Quick Take


    Check your ESPN listings on March 31 for Spike Lee’s documentary on the life of Jackie Robinson. April 15 marks the 60th anniversary of Robinson’s breaking major league baseball’s color barrier in 1947.


Story of the Week


    I’ve known about “Red” Klotz for decades. When I read this article, now three years old, I determined that you would enjoy it, just as I did.


March 15, 2004 News Service
Ethan Rouen

    Louis "Red" Klotz is the greatest loser in sports history, but that is not going to stop him from winning the next game, he says. As the player/coach/owner for more than 50 years of the teams that play the Harlem Globetrotters, Klotz, 83, is still trying to get a second win.    


    Klotz's newest team, the New York Nationals, was preparing to play the Harlem Globetrotters during the middle of a season that has 113 games in 108 days.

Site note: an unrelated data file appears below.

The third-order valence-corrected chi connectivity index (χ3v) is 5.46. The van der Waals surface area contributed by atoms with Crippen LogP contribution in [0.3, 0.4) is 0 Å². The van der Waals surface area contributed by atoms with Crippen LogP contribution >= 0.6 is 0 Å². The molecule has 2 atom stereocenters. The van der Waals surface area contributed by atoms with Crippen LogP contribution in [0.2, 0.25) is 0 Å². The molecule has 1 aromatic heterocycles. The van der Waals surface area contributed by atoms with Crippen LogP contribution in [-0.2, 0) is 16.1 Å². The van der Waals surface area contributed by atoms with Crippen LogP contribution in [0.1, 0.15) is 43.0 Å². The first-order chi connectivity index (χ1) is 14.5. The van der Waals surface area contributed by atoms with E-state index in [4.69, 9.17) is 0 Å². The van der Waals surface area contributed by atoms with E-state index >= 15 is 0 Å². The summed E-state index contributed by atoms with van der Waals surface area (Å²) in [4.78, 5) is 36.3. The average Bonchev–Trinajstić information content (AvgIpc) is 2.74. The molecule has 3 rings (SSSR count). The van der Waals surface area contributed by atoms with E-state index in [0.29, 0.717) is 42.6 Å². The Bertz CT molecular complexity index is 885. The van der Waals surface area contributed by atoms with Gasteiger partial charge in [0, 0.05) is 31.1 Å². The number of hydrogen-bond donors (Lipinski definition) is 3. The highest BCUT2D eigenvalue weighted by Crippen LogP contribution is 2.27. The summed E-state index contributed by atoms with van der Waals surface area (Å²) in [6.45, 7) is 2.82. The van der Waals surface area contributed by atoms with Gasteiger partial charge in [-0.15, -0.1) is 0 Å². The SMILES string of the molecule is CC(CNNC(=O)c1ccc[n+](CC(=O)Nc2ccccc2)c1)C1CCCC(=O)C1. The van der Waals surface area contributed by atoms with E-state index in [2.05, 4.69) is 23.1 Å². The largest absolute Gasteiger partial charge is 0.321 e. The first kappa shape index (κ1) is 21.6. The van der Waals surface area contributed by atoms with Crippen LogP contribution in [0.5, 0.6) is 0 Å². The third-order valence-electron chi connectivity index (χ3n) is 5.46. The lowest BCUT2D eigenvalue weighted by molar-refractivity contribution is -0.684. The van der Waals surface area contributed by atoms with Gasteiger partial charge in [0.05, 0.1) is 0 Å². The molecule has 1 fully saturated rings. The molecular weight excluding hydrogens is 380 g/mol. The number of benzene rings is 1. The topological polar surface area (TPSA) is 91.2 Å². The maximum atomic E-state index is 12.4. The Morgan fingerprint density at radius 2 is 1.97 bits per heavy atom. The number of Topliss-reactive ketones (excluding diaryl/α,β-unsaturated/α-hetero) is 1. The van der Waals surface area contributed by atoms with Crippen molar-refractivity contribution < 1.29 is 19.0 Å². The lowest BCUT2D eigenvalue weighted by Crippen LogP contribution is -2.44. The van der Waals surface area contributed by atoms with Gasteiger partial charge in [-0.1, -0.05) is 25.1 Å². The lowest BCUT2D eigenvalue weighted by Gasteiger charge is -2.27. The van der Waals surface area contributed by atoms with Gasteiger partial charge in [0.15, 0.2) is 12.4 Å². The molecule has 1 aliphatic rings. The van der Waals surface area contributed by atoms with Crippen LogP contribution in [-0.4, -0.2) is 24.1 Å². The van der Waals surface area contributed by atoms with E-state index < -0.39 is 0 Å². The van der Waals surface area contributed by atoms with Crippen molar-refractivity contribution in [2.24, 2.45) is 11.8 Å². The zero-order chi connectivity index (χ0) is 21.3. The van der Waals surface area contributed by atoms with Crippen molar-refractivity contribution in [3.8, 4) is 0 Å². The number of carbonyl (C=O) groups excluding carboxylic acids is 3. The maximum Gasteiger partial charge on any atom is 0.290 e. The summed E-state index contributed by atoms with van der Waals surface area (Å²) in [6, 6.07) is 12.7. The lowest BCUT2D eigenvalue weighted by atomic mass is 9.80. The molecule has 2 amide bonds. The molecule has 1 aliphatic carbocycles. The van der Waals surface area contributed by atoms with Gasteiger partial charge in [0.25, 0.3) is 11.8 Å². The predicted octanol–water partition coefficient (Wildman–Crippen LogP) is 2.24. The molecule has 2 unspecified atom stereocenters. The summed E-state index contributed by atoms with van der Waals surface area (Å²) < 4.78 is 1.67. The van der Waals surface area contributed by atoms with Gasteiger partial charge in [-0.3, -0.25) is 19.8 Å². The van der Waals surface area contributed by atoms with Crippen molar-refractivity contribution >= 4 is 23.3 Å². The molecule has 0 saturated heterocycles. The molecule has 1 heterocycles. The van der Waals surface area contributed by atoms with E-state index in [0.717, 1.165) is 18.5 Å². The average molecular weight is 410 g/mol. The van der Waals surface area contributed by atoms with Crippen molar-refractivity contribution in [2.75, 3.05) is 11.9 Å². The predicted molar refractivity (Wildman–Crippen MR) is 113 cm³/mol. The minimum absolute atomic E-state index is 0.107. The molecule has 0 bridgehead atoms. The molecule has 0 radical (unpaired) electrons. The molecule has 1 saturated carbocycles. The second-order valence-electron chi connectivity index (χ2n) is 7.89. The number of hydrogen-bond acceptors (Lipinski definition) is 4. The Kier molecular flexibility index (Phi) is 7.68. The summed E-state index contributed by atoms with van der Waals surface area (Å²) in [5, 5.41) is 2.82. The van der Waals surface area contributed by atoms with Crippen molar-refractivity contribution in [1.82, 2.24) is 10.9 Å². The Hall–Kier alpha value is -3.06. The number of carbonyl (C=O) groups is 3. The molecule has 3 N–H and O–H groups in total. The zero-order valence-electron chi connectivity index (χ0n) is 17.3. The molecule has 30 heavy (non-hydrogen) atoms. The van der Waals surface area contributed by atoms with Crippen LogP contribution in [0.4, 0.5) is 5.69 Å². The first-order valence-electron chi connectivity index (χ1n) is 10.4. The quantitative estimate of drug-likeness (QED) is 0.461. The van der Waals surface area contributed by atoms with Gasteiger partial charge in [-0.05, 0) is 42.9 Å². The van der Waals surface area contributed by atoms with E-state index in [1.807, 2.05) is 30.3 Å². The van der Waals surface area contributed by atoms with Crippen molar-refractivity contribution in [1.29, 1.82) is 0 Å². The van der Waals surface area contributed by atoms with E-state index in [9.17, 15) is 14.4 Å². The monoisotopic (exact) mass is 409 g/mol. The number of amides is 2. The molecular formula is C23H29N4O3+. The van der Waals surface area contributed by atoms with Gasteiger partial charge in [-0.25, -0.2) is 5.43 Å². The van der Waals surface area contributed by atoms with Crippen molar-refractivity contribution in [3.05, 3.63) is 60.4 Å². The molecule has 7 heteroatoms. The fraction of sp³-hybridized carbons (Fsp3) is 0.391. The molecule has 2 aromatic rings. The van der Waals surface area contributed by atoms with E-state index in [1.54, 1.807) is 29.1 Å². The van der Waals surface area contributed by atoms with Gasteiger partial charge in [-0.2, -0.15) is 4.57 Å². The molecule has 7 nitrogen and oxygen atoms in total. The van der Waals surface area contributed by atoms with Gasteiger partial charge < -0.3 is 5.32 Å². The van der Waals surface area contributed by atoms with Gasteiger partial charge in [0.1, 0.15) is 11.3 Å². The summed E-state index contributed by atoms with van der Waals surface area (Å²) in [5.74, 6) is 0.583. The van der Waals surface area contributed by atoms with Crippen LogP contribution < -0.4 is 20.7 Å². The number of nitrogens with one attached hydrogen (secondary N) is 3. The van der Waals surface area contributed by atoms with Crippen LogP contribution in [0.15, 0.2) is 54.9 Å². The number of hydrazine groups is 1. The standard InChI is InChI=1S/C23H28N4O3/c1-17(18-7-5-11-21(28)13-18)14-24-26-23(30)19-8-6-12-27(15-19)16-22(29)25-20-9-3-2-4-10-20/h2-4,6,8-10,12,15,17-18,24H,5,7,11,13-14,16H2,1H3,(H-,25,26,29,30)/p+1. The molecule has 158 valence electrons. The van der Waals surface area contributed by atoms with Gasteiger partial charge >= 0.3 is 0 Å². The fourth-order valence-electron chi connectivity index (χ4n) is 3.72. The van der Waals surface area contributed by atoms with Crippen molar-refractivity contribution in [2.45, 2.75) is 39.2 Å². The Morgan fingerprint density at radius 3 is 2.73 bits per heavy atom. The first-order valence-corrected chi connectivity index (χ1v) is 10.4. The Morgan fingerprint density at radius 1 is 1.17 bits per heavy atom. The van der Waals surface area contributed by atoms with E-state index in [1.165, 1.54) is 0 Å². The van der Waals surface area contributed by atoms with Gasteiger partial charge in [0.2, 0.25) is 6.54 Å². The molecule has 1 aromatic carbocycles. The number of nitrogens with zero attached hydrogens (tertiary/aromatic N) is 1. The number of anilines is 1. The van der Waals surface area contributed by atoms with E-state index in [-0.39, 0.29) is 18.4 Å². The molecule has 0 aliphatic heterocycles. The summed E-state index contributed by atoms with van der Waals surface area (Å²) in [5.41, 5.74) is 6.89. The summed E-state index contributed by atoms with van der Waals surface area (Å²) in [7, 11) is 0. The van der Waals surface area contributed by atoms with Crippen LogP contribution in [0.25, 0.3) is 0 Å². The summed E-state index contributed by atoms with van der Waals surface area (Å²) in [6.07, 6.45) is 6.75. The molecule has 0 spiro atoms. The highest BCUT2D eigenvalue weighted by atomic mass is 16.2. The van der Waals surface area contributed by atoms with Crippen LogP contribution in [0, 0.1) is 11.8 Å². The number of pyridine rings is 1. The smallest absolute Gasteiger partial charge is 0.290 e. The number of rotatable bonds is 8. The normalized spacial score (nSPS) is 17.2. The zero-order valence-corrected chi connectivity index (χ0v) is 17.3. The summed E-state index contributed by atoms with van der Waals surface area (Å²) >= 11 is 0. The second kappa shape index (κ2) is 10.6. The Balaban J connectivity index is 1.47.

The Globetrotters are seeing a resurgence in popularity under their new owner, Mannie Jackson, and the Nationals, who have not won a game since the team was created almost 10 years ago, have been the butt of jokes in front of hundreds of thousands of fans on almost every continent. They are the away team wherever they go, getting booed and yelled at, but the Nationals' first goal is to make the audience smile. Still, they cling to the quixotic goal of earning a victory this year or next year. And if not next year, definitely the year after that.


    As a point guard with the South Philadelphia Hebrew Association in the 1940s, Klotz first faced the Globetrotters and beat them. He played with that team until 1947, when he joined the National Basketball Association's Baltimore Bullets. At 5 feet 7 inches tall, he is the third-shortest person to play in the NBA, and that year, he was the shortest ever to be part of a championship team.


    Five years later, the Globetrotters invited Klotz to form a team to tour with them.